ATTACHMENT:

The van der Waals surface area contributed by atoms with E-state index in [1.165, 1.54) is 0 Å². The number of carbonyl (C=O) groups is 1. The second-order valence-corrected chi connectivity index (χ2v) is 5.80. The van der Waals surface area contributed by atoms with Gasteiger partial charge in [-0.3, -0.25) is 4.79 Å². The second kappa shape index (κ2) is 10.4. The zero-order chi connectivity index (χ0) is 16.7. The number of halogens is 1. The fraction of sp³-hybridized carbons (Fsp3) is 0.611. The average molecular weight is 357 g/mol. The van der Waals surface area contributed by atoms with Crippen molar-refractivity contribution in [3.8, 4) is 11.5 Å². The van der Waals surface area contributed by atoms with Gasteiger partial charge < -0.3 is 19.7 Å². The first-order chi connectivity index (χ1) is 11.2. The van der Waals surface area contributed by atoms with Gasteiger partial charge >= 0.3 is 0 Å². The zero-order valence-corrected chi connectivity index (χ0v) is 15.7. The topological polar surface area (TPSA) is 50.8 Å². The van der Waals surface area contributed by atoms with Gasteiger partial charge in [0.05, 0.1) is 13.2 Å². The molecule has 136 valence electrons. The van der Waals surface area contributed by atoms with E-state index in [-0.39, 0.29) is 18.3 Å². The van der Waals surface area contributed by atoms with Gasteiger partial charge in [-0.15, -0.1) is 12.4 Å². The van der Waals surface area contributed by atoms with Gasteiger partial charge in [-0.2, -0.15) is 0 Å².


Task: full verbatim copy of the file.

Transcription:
The van der Waals surface area contributed by atoms with E-state index in [1.165, 1.54) is 0 Å². The number of carbonyl (C=O) groups is 1. The second-order valence-corrected chi connectivity index (χ2v) is 5.80. The van der Waals surface area contributed by atoms with Gasteiger partial charge in [-0.3, -0.25) is 4.79 Å². The second kappa shape index (κ2) is 10.4. The zero-order chi connectivity index (χ0) is 16.7. The number of halogens is 1. The fraction of sp³-hybridized carbons (Fsp3) is 0.611. The average molecular weight is 357 g/mol. The van der Waals surface area contributed by atoms with Crippen molar-refractivity contribution in [3.8, 4) is 11.5 Å². The van der Waals surface area contributed by atoms with Gasteiger partial charge < -0.3 is 19.7 Å². The first-order chi connectivity index (χ1) is 11.2. The van der Waals surface area contributed by atoms with Gasteiger partial charge >= 0.3 is 0 Å². The zero-order valence-corrected chi connectivity index (χ0v) is 15.7. The topological polar surface area (TPSA) is 50.8 Å². The van der Waals surface area contributed by atoms with Gasteiger partial charge in [0.05, 0.1) is 13.2 Å². The molecule has 136 valence electrons. The van der Waals surface area contributed by atoms with E-state index in [-0.39, 0.29) is 18.3 Å². The van der Waals surface area contributed by atoms with Gasteiger partial charge in [-0.15, -0.1) is 12.4 Å². The van der Waals surface area contributed by atoms with Gasteiger partial charge in [-0.2, -0.15) is 0 Å².